When the woman sent out to fetch him to take him back for his pre-op, she said to the entire group (they all went with him), "Welcome to the surgery center," and for some reason that just tore my heart.
Finally they called me back and there was my man, all fixed up, dopey but not in pain. After he got dressed and the nurse had given us all of our post-op instructions, I got to meet the doctor and if I've ever met a doctor I liked more than my beloved Dr. Zorn, this might have been the one. He was tall and slender, in his sixties (he's about to retire), handsome and with a nose that had obviously been broken at some point which only added to his interest. He called Mr. Moon by his first name and before he left, they had bonded over being jocks (the doctor had played football) and the resulting injuries that plague them to this day, and the doctor joked with me about how I should talk to his wife because she knows what it's like to be married to a former jock and I told him that I was learning myself after thirty-eight years.
"Y'all are great!" he kept saying. And so of course I found him delightful.
And he said all had gone well, which of course is the most important thing.
On the way home we stopped at a McDonald's (horror!) because I was so hungry and although my Egg McMuffin went down nicely, his Sausage McMuffin did not. Poor baby. We stopped at Publix to get his pain med prescription filled. They said it would be an hour so I drove him back to Lloyd and then I went back to town, stopped at the library because I had books dreadfully overdue and then back to Publix where I got his prescription and did my shopping because why not? I knew he was settled in his chair with coffee and water and his pillow and blankets and was probably sleeping.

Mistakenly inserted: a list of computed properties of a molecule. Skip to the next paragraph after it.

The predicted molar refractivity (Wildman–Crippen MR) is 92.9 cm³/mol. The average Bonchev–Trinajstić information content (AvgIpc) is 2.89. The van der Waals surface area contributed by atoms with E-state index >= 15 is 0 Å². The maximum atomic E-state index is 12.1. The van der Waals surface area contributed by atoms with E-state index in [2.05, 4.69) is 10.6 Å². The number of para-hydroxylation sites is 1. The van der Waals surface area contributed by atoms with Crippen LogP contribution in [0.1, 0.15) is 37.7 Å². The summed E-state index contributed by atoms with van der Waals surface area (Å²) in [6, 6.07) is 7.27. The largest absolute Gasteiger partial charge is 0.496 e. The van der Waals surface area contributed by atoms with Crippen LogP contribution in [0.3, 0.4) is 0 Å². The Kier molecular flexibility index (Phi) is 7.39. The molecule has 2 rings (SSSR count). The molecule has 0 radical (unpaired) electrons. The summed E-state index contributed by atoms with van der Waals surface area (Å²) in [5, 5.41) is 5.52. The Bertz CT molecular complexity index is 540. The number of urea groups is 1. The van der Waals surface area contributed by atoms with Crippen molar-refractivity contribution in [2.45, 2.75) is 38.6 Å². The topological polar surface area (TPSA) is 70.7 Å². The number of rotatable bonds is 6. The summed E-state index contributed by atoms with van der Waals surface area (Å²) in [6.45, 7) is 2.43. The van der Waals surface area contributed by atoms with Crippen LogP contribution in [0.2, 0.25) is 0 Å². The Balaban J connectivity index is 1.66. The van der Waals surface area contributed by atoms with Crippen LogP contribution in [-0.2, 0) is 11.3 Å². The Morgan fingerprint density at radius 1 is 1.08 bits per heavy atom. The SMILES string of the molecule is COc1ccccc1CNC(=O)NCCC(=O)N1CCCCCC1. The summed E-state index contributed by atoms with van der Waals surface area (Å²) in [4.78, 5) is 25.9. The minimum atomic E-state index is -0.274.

By the time I got home, put everything away, folded a load of laundry, fed us both some tomato soup and grilled cheese, I was exhausted myself so after making sure he was fine, I crawled back into bed and coma-slept for an hour and a half. I haven't taken a nap in well over a year but I needed one today.
I cannot believe that it was only yesterday that I took care of August and Levon. It seems like another lifetime ago.
And so that was that.
I have checked on our tomatoes to see if they got harmed by the frost but they look to be fine, as do the peppers. My basil got nipped a little but it will recover. As we sat in the car this morning, waiting for the windshield to defrost, Glen said, "I told you I should have covered the tomatoes."
"And I told you it was too early to plant them," I said.
We both laughed.
And this, too, is long-love, marriage, when two people, one of whom is about to get a little surgery, are in a car with a frosted-over windshield in the 6 a.m. darkness, faux-bickering to make each other laugh. And then holding hands on the way to town, me sipping the coffee from the cup he'd poured for me, tempering it first with hot water, even though he could not have any himself.
As I said at the beginning, all is well.